By Cam Lucadou-Wells
A touted Chain of Parks parkland at a former landfill in Springvale South has been quashed in favour of a controversial 68,000-panel solar farm.
On 3 September, the Victorian Civil and Administrative Tribunal (VCAT) ruled that proponent Clarke Road Solar did not have to provide a public park on the perimeter of the 47-hectare site along Clarke, Spring and Rowan roads.
The portion will instead be fenced off from the public and vegetated to help screen the solar farm from neighbours.
The ‘largest urban solar farm in Australia’ will comprise four-metre high panels on top of a steeply-banked five-metre plateau and landfill cap.
Among the farm’s 162 objectors are residents who say the site was long promised as “proposed core parkland” with footways and bike trails as part of the Chain of Parks policy.
An “absolutely gutted” Spring Road neighbour Belinda Beciric said residents had been betrayed by an “unforgiveable deceit”.
“Justice has been denied to the residents of Springvale South by VCAT.
“I had hoped we would get something after years of promises.
“So now we will have an eyesore that I will need to stare at everyday and I will be unable to use any of the land.”
Ms Beciric said locals were left without any parks with Spring Valley Reserve, also an ex-landfill, being closed for remediation works.
She was considering moving out in response to the VCAT outcome.
“There was no consideration by VCAT on the impact such a decision would have on us, the everyday people who live here.
“I do not wish to live next to a hideous solar panel farm.”
Defenders of the South East Green Wedge spokesperson Matthew Kirwan said the council should “seriously consider” a Supreme Court appeal.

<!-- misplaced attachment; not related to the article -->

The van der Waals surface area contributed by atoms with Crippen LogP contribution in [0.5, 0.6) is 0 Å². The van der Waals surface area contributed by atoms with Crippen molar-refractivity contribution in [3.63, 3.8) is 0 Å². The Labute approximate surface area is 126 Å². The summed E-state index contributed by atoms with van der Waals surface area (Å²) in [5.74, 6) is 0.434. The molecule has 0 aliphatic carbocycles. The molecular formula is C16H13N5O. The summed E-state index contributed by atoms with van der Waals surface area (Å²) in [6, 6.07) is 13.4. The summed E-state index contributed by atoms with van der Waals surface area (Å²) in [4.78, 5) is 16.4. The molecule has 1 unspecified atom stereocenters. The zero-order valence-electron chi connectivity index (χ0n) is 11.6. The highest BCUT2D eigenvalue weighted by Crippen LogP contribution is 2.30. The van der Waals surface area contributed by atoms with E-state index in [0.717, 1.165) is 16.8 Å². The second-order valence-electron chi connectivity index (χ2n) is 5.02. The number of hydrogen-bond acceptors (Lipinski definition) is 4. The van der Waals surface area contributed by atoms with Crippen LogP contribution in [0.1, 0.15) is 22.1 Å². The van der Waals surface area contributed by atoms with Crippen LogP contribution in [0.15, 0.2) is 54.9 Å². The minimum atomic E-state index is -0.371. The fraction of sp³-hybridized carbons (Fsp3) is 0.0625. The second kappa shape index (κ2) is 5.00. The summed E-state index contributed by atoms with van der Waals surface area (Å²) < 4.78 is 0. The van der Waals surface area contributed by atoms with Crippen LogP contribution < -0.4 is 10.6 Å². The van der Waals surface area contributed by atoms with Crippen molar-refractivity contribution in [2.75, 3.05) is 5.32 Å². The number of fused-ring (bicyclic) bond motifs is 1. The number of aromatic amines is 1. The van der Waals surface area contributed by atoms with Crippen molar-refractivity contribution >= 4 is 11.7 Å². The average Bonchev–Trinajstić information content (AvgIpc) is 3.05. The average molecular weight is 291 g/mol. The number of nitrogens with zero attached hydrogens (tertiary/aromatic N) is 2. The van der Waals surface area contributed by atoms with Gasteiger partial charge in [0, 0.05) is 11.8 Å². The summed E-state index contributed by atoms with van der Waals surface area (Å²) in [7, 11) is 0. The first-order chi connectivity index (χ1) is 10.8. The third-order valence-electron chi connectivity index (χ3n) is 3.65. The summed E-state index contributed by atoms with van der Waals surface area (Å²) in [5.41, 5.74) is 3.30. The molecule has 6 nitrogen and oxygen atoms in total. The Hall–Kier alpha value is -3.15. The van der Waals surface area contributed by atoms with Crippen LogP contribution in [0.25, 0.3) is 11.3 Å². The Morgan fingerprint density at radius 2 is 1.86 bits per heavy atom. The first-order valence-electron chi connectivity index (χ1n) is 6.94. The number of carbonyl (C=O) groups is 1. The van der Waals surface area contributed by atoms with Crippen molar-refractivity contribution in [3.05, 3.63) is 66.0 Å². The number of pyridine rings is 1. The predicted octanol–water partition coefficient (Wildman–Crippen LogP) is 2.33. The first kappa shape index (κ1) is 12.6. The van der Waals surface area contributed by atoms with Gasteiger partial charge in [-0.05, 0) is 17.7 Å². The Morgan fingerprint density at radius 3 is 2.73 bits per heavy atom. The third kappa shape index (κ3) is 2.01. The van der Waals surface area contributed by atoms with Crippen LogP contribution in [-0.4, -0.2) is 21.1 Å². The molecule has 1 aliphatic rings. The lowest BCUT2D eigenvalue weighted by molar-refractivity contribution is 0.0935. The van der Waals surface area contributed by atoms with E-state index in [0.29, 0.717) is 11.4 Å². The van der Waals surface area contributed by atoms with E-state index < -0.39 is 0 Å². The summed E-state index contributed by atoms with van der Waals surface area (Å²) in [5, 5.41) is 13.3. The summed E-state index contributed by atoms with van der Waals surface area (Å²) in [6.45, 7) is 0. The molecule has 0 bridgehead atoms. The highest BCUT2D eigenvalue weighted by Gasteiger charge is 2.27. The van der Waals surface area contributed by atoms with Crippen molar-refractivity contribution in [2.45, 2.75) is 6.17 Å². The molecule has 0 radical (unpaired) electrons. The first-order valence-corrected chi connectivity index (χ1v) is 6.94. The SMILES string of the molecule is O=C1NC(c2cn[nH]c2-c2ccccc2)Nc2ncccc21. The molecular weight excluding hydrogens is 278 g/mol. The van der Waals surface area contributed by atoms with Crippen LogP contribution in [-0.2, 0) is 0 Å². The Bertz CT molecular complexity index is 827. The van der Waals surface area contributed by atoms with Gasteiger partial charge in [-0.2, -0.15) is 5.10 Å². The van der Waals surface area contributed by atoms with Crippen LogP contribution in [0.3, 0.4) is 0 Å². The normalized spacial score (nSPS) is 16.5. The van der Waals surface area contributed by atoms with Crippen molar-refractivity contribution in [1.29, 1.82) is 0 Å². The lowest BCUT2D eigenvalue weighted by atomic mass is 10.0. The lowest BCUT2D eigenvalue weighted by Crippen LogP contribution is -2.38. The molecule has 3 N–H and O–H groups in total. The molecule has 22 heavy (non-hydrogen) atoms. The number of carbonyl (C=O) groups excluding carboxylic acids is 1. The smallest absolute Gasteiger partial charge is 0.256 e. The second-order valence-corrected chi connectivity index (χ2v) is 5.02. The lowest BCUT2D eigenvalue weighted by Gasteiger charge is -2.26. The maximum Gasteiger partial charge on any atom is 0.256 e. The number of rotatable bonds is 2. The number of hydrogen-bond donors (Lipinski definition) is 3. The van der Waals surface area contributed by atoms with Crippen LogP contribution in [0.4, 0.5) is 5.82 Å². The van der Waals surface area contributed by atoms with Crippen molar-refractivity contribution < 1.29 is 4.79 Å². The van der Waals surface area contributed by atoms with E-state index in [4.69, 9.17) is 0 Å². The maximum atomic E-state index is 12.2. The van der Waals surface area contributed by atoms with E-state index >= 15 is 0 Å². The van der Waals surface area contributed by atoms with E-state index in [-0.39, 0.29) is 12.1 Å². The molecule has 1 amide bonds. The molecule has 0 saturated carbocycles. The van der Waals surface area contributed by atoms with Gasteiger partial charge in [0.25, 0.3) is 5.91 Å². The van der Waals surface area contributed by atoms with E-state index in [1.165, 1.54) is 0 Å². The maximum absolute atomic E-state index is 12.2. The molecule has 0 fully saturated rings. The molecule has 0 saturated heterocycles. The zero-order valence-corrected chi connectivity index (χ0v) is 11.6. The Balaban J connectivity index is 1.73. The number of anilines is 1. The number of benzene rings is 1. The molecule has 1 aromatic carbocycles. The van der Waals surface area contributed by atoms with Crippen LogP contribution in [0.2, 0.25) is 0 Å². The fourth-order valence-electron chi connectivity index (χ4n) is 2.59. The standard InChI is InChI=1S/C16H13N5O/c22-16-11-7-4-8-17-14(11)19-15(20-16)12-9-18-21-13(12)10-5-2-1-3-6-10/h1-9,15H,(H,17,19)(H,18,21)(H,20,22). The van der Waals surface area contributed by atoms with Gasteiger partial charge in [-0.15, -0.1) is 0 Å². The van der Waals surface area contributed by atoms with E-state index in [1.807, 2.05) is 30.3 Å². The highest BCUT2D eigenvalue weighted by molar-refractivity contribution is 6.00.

“As well as a very sad decision for local residents, this appalling VCAT decision also sets a dangerous precedent for the future of the Green Wedge and the Chain of Parks by favouring private interest over the public good.”
Greater Dandenong Council acting city planning director Brett Jackson said the council was “disappointed with this outcome”.
“The provision of this open space land was a key element of supporting the solar farm proposal.”
VCAT members Susan Whitney and Gregory Sharpley found the solar farm, with landscaping of the outer slopes, was a sensible, productive use and compatible with Chain of Parks.
Its “relatively benign appearance … should not detract from the open and green feel of this area”.
The farm is expected to supply 39,000 megawatt hours of electricity, enough to power about 10,000 homes a year.
Ms Whitney and Mr Sharpley stated there was no compulsion for Clarke Road Solar to provide the park, footpaths and bike trails “against its will”.
The VCAT members noted that Greater Dandenong rejected the owner’s offer to transfer a portion of land to the council.
The council wished to avoid potential liability for contamination from the ex-landfill, the members stated.
“What the Council is seeking from the Applicant is tantamount to acquisition of part of the Land for public purposes.
“The liability and maintenance of these areas would remain the responsibility of the Applicant, although it derives no benefit from this arrangement.
“We can see no justification for requiring the Applicant to do this against its will.”
The farm was found to be “relatively low impact” with “minimal or no potential” for glint, light spill, vibration or electromagnetic interference.
The members stated caution over the “unknown” location of underground waste so “it is not clear at what depth one will encounter waste at any point on the land”.
But given that the farm would be built on top of the mound, they were satisfied it would not impact on the landfill cap.
VCAT deemed Greater Dandenong’s push for an environmental audit on the landcap risk was “unnecessary”.
The EPA, which raised no objection, imposed controls on the landfill gas extraction system. The EPA was managing the site through PCPAN audits.
The proposal was heard at VCAT after Greater Dandenong Council failed to decide upon the permit in time.
The council argued its delay was due to uncertainty whether the farm was inconsistent with a section 173 agreement on the land’s post-landfill use.
Clarke Road Solar, also known as Progress Solar, was contacted for comment.